Fall Cankerworms make major May appearance in West Virginia

(E. Bradford Walker, Vermont Department of Forests, Parks and Recreation, Bugwood.org) Descriptor: Larva(e) Description: dark form on maple, larvae complete feeding by the end of June, and drop to the ground to pupate

CHARLESTON, W.Va. — Fall cankerworms are overrunning Eastern Jefferson County from around Harpers Ferry to the Shannondale area, according to West Virginia Commissioner of Agriculture Walt Helmick.

At the same time, 2 million acres in eastern Virginia are experiencing an unprecedented outbreak, and cankerworm populations there are showing no sign of collapse.

Although the insects [Alsophila pometaria (Harris)] are harmless to humans, fall cankerworm frass (droppings) can be a nasty nuisance beneath trees, as can worms descending to the ground on silk strands. Once there, they will burrow into the ground until fall when they will emerge as moths to reproduce, giving them their name.

At this time of the year, the insect is a light green to dark brownish-green inchworm that voraciously munches leaves from trees. They favor basswood, elm, hickory, maple, oak, birch, apple, ash, beech and cherry. This wide variety of hardwood hosts can result in large areas of defoliation when populations are high. A high ratio of dark to light caterpillars can be indicative of a heavy infestation.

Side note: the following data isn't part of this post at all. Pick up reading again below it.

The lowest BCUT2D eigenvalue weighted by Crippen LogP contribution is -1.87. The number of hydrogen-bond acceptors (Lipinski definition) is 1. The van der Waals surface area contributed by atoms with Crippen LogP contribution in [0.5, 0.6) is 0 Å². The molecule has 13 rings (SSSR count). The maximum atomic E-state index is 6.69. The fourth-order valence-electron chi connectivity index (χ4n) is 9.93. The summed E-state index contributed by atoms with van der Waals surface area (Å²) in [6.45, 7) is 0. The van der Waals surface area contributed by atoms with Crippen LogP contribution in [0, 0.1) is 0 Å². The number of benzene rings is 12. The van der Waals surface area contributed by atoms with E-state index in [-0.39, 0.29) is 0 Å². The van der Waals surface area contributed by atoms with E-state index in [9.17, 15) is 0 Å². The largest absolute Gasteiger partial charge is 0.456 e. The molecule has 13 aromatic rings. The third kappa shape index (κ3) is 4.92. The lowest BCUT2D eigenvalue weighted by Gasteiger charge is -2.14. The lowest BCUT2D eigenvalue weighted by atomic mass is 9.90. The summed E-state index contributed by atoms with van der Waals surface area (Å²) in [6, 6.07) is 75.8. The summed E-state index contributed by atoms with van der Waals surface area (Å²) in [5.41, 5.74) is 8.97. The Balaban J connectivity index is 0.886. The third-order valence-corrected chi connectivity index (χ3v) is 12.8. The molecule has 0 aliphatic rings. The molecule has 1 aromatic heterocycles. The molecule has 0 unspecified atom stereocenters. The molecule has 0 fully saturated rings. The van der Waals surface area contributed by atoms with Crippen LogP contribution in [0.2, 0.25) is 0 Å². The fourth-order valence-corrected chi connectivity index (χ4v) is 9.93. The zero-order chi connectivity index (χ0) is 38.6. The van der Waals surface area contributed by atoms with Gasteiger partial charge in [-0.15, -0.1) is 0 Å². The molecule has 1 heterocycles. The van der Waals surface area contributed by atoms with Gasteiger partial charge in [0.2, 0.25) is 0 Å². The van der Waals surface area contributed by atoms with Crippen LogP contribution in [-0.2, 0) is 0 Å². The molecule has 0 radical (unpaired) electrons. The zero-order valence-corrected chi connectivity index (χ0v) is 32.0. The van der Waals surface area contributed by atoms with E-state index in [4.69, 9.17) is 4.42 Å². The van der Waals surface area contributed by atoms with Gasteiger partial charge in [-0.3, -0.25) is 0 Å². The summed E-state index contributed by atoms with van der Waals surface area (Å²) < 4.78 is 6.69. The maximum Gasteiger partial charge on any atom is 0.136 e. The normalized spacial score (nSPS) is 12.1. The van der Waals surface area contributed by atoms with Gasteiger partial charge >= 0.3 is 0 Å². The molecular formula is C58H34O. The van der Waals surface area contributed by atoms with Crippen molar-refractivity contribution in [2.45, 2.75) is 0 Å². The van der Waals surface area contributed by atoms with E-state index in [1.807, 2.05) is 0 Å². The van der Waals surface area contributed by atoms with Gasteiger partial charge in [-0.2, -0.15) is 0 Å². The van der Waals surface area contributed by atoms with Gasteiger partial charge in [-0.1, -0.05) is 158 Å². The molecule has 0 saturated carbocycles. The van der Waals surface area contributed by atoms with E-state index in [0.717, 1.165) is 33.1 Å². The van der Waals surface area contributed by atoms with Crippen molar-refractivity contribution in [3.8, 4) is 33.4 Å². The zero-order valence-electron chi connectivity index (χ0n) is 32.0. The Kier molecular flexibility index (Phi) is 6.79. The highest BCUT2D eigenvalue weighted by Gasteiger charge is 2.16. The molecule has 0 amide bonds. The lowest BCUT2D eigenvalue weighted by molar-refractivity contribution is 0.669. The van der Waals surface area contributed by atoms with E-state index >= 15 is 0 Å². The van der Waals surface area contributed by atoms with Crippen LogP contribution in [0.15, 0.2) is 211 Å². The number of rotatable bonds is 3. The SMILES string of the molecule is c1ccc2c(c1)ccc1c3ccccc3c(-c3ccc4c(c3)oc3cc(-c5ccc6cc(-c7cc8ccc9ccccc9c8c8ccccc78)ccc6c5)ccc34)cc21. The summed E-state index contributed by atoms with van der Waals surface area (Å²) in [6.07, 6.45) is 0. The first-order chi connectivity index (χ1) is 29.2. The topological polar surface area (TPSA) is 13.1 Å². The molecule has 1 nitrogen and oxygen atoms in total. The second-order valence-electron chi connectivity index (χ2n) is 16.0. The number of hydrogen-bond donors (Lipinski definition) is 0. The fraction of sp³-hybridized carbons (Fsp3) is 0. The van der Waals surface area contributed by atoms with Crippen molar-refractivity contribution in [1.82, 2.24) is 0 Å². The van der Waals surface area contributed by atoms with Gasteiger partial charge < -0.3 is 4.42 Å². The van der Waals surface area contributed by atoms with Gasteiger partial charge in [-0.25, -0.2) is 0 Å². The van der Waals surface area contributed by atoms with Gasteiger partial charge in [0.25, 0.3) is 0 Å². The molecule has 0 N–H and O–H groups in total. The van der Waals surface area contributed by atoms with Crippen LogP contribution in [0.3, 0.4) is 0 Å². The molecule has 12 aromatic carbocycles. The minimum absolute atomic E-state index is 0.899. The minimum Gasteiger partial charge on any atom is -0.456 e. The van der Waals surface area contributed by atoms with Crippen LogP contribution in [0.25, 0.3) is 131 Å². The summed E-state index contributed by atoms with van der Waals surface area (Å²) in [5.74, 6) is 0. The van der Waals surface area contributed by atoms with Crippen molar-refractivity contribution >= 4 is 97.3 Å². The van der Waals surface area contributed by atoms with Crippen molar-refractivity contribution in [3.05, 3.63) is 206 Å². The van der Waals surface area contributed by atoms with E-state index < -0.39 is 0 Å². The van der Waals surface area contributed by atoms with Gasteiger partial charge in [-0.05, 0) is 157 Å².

Healthy trees can usually rebound from the defoliation, but excessive damage can stress them enough to kill them, particularly when it occurs in successive years.

Historically, large cankerworm outbreaks tend to collapse after two or three years due to the impact of several natural factors, including disease and predation by birds and other insects. However, populations in eastern Jefferson County have been building the last two seasons and a more-widespread West Virginia outbreak is a possibility.

When the cankerworms emerge in the fall, the females are wingless and must walk up tree trunks to lay eggs on a tree, where new larvae will hatch in the spring.

A non-chemical way that may protect isolated trees is trapping the wingless females in sticky material (e.g. TREE Tanglefoot®) as they crawl up the trunk to lay eggs. These sticky substances can cause injury to the tree, so they should be applied to duct tape or plastic wrapped in a band around the trunk.

The products should be applied starting in October, must be cleaned and renewed as often as they become crowded with moths, and must be left on through March to catch a similar spring species. Young cankerworms in the vicinity may blow to protected trees, limiting the usefulness of this method.

Spraying pesticides in early May can also help control populations in small areas. Materials registered to control cankerworms include Bacillus thuringiensis (Bt), carbaryl, and acephate. Be sure to refer to the pesticide label for specific use instructions. The services of a certified arborist may also be useful.

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